Books with Trans Characters

Recommended Books with Trans/NB/Gender Non-Conforming/Genderqueer Characters

By Kyle Lukoff

Kyle Lukoff is an elementary school librarian and picture book author. His debut, A STORYTELLING OF RAVENS, will be released by Groundwood Press on May 1st 2018. AIDAN AND THE BABY, his picture book about a transgender boy, will be released by Lee & Low a year later. He served on the Stonewall Book Awards youth subcommittee from 2015-2017, and has presented about trans representation in books for youth on multiple platforms.

By Libba Bray

Coveri s over a white woman in a green bikini with blond hair. She is wearing one sash that says beauty queens and another sash of gun ammo. Her body is shown from the neck down.

A feminist retelling of the Lord of the Flies, where one of the beauty queens stranded on a desert island is trans (oops, sorry, spoiler alert). What’s especially nice is that the trans girl does fine, and even ends up with a cute pirate boy at the end.

By April Daniels

Cover is of the back of a superhero wearing a long cape and standing on a hill, overlooking a city

It’s nice to read a superhero novel where the main character is an unapologetic trans girl. There are a few elements that aren’t my favorite (I’m personally annoyed by magical transitions, and there are some weird trans community in-jokes that might not make sense to many teen readers), but this is the kind of story that expands the boundaries of what trans literature has been allowed to do.

By Anna-Marie McLemore

A water tower in silhouette with tiny yellow moons hanging over it. On the water tower are two yellow people in silhouette reaching toward each other. Cover includes the Stonewall Honor Award sticker in the top right corner.

If you like magical realism, poetic prose, and romance, then you’ll love this book. It’s a story of witchcraft and curses, mysterious origins and different entrances into trans identities. The lyrical storytelling style and complex imagery means that this story won’t appeal to everyone, but a just-right reader will fall in love with it.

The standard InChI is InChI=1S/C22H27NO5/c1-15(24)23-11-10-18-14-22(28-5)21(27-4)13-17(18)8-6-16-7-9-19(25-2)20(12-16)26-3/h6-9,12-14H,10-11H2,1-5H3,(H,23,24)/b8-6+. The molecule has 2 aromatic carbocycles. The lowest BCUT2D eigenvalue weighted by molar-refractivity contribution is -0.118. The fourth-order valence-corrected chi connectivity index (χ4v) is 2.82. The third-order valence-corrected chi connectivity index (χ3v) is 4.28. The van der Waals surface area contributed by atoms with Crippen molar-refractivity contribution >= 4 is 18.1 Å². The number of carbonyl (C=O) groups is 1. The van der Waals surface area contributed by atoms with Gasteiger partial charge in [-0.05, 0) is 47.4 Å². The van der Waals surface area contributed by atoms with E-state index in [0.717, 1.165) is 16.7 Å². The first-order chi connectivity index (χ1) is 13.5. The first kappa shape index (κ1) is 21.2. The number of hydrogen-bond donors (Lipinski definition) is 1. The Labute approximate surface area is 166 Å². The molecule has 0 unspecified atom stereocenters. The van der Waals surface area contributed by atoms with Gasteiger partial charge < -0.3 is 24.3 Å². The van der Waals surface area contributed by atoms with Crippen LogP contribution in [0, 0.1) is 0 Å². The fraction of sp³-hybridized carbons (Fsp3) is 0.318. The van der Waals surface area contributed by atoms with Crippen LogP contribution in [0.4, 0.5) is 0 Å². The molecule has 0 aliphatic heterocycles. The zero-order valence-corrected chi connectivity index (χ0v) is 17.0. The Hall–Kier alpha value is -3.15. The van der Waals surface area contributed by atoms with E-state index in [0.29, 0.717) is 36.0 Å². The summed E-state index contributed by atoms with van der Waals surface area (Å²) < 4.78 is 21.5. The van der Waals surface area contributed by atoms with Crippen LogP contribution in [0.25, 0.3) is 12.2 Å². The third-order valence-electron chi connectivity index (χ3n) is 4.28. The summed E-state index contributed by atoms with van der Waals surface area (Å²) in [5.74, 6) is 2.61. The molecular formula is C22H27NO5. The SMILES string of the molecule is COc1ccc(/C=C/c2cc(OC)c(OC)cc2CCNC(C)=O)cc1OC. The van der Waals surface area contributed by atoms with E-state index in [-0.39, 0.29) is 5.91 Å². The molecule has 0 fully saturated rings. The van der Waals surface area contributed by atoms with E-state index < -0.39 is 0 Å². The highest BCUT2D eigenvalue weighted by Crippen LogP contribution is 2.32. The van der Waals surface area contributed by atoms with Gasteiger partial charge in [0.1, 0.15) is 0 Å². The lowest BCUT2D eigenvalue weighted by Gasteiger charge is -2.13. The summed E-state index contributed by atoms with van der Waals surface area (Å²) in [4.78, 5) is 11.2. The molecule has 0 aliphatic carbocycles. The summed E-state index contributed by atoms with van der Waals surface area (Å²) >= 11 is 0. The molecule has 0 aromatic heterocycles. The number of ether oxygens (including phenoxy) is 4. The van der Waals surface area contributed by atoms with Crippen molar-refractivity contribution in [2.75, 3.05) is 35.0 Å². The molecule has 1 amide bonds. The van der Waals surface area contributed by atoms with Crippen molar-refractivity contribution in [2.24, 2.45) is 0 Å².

Series by Rick Riordan

Cover is over a young person holding a sword with shoulder length hair looking over their shoulder. In the background are two faces, both looking scary and conniving.

I know this is a middle-grade title, but much like Harry Potter, the appeal of Rick Riordan doesn’t have to stop at high school. In the second book readers meet Alex Fierro, one of the best depictions of a trans, genderfluid teenager in the genre, and over the course of this book and the next Magnus’s growing romantic interest in Alex is a slow burn but worth it. Alex’s gender identity is crucial to the plot, but doesn’t rehash any clichéd narratives about coming out or overcoming oppression; Alex’s gender fluidity saves the day.

By Meredith Russo

A white girl with red hair in a tank top looks over her shoulder off in the distance.

This novel doesn’t break any new grounds with plot: new girl in town, new girl is also trans, it’s not great when people find out but she gets a happy ending. However, this book isn’t only exceptional because the author is a trans woman and a beautiful writer (a major deal for #ownvoices storytelling). Russo carefully creates a world where women support and love each other, where parents can struggle and fail and come back with love, where trans girls can find happiness and joy with and without romance, and where the ending imagines multiple positive futures for trans girls and women.

Sex is a Funny Word

By Cory Silverberg, ill. Fiona Smythe

Cover has four cartoon children raising their arms in glee. All are different colors.

This is ostensibly a sex-ed book for kids age 7-11, but the radical reframing of trans bodies as unexceptional, and worthy of line-by-line inclusion, provides people of all ages with gender-neutral ways of discussing anatomy as well as identity. Also, the book’s emphasis on consent, respect, justice, and self-determination make it a must-read for just about anyone. Even if readers are familiar with body parts and what sex is, there’s so much to learn about how to think about these fundamental realities that are rooted in radical queer politics.

(Note: This book does not appear on Queer Books for Teens because it is nonfiction.  It is super awesome, definitely read it.)